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MLB: When Will Rob Manfred Finally Get It Right?

Updated: Jul 21, 2022

Major League Baseball Commissioner (MLB) Rob Manfred has been in the spotlight for the last few years, and often not for good reason. From the criticism over not punishing players in the 2017 Houston Astros cheating scandal, to the league’s botched management of the COVID-19 Pandemic in 2020, to the ongoing dispute over a new Collective Bargaining Agreement (CBA), Manfred has had a difficult time to say the least.

Through it all, one thing has been evident about Manfred’s approach to crises within the league: he is in no way supportive of the very players who keep the league going. In fact, in some instances, he has gone so far as to blame the players for his own failures.

Let’s start first with the pandemic-shortened 2020 season that didn’t begin until late-July. While commissioner Adam Silver of the National Basketball Association (NBA) was busy developing an exemplary pandemic-response model that included a player “bubble” and contact-tracing, Rob Manfred was wasting time arguing with and blaming the player’s association.[1] Two comments stand out. First, after guaranteeing players and baseball fans that a 2020 season would be played, Manfred seemed to renege on his promise and actually threatened MLBPA executive director Tony Clark that he would cancel the season entirely.[2] While Manfred could have spent his weeks producing a comprehensive program to maximize player safety for whatever portion of the season was to be played, he instead chose to entangle himself in a labor dispute well ahead of the current collective bargaining negotiations. Needless to say, it was not a good look for the commissioner.

Manfred’s blunders didn’t end there. After imposing a 60-game season that began in July 2020, the Miami Marlins and St. Louis Cardinals quickly faced outbreaks within their respective organizations. While Manfred is certainly not to be blamed for all issues that arose during the pandemic, his approach to the outbreak, like the labor dispute, was troubling yet again. Instead of looking at his own shortcomings in establishing COVID protocols, Manfred placed the blame on the players for being irresponsible.[3] Now, Manfred deserves some credit for taking responsibility for allowing the spring-2020 labor dispute going public.[4] Unfortunately, it doesn’t look like he has learned from past mistakes.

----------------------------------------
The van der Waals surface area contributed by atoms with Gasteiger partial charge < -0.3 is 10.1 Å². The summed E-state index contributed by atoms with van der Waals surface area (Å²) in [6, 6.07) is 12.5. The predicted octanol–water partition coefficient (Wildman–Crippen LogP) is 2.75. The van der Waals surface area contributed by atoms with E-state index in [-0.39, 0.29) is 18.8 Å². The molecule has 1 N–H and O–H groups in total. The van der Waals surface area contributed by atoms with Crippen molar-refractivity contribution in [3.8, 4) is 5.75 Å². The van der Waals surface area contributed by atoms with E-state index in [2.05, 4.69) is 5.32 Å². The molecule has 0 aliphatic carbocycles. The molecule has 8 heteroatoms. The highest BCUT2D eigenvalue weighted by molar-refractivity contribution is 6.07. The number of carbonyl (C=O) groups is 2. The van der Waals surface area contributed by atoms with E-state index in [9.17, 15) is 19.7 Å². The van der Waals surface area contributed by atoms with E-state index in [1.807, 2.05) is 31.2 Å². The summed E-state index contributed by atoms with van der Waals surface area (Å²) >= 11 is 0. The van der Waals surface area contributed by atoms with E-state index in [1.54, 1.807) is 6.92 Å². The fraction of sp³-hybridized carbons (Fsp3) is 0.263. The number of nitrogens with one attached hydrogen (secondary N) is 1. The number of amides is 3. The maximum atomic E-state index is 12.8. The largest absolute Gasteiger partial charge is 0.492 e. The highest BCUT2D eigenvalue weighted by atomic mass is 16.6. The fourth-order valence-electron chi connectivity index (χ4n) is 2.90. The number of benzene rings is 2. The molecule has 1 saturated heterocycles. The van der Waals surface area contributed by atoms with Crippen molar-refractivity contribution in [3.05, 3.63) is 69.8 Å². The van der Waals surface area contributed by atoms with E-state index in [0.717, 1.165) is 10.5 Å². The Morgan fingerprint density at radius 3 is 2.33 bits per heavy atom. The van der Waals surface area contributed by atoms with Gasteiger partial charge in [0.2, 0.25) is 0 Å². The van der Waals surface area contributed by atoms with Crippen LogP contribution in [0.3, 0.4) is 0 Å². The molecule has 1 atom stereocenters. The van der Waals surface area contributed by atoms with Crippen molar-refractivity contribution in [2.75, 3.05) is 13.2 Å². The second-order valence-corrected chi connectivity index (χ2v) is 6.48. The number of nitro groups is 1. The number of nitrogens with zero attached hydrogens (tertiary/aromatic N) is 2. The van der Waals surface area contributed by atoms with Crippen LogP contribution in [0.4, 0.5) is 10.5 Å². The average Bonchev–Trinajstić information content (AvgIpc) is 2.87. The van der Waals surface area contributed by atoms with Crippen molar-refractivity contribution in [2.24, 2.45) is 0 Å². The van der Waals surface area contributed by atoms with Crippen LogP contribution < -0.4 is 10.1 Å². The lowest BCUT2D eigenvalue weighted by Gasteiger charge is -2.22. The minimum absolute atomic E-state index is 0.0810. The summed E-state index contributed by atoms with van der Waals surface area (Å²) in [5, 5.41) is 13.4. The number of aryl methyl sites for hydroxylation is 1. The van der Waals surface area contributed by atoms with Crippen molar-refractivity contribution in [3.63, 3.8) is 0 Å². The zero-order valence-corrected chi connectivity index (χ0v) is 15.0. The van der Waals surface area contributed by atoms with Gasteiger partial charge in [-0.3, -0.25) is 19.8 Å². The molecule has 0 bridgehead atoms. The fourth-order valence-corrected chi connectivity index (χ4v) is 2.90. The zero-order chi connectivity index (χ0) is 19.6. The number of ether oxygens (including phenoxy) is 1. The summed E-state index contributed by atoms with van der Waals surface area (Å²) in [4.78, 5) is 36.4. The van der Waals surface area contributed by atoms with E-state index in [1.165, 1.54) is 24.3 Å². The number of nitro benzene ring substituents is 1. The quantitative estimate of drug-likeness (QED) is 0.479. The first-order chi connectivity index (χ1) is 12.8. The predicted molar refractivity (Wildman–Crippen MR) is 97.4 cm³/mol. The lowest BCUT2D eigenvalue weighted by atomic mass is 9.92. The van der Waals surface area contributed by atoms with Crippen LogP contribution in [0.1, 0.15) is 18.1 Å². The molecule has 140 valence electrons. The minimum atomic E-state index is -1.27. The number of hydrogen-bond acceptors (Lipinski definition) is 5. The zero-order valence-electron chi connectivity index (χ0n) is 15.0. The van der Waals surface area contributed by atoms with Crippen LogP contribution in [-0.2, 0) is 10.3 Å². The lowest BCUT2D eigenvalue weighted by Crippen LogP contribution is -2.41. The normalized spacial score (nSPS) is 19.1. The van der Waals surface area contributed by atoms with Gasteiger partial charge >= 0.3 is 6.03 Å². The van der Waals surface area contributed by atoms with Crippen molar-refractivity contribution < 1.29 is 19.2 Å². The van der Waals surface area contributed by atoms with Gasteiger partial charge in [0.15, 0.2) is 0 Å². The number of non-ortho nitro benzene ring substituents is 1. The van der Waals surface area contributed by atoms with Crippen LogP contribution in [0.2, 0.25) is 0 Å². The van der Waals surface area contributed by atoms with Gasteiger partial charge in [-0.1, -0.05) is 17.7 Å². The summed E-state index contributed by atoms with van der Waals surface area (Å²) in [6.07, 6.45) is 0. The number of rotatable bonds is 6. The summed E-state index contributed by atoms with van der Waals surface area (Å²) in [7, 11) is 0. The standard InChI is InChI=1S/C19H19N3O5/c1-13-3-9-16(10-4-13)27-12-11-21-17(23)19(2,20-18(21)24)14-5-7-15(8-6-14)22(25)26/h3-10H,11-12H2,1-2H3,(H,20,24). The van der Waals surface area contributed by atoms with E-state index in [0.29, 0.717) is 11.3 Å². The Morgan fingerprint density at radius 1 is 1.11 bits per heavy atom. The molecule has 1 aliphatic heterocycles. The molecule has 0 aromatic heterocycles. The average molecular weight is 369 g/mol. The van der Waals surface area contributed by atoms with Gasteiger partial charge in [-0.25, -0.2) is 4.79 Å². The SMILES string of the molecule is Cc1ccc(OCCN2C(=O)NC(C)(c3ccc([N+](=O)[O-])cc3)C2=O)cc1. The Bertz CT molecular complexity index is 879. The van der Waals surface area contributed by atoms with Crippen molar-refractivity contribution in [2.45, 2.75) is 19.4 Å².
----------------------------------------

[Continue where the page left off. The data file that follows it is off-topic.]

Fast forward to the MLB lockout threatening to delay the start of the 2022 season. While several elements of the CBA are in dispute, chief among them is free agency. Currently, it takes players three years of service time to reach arbitration eligibility and another three to reach free agency.[5] Look at a young player like Vladimir Guerrero Jr. who entered the league at 20 years old and hit 48 home runs and 111 RBI’s in his third year.[6] Under the current terms, even if he continues that level of production, he won’t be eligible to receive a massive contract in free agency for three more years. To address this unfairness, the player’s union is asking for the creation of a $100 million pool of money to compensate players who have not reached arbitration eligibility and for an increase in minimum salaries.[7]

Yet, after nearly two months since the MLB entered a lockout, the league has shown little if any interest in working with the player’s union to make compensation more reasonable for the players. While the player’s union has made some adjustments to its positions, that clearly cannot be said for the league.

Perhaps we shouldn’t be surprised given commissioner Manfred’s history of going against the players. After all the flak he received for the Astros scandal and disparaging of the players and MLBPA during the pandemic, one would think that he would have been more willing to work with the union to address player concerns. I guess that was too optimistic.

Hopefully, pitchers and catchers will report for spring training this February, but right now, it's looking bleak. While we can all rejoice in knowing that games will likely be played in a couple months, the commissioner’s problems will press on. Beyond the lockout, the MLB is now the subject of two additional lawsuits. One, is to end its antitrust exemption. The other, is a class-action lawsuit on behalf of Minor League players to address the fact that they have been severely underpaid for far too long.[8]

This time, let’s hope that Rob Manfred finally gets things right.

A.J. Lise is a 2L at New York Law School. He is a member of his school’s Dispute Resolution Team and has been a personal injury paralegal since 2018. He can be reached at [email protected] and @aj_lise on Twitter.

[1] Ogbunu, C. Brandon. 2020. How the NBA Conquered COVID-19. October 8. Accessed February 1, 2022. [2] Miller, Randy. 2020. Union chief Tony Clark trashes Rob Manfred for backtracking on threats to order MLB season / ‘Players are disgusted’. June 15. Accessed February 1, 2022. [3] Keyser, Hannah. 2020. What MLB should have learned from America’s botched pandemic response but didn’t. August 3. Accessed February 1, 2022. [4] Gregory, Sean. 2020. 'I Blame Myself.' MLB Commissioner Rob Manfred on Baseball's Labor Dispute, Planning for a Postseason Bubble. August 21. Accessed February 1, 2022. [5] Perry, Dayn. 2021. MLB vs. players union: What is MLBPA fighting for with lockout likely after CBA expires? November 23. Accessed February 1, 2022. [6] [7] Nightengale, Bob. 2022. MLB lockout updates: Spring training likely to be delayed as Tuesday negotiations go nowhere. February 1. Accessed February 1, 2022. [8] Acquavella, Katherine. 2020. Supreme Court clears the way for class action lawsuit from minor league players being paid below minimum wage. October 5. Accessed February 1, 2022.

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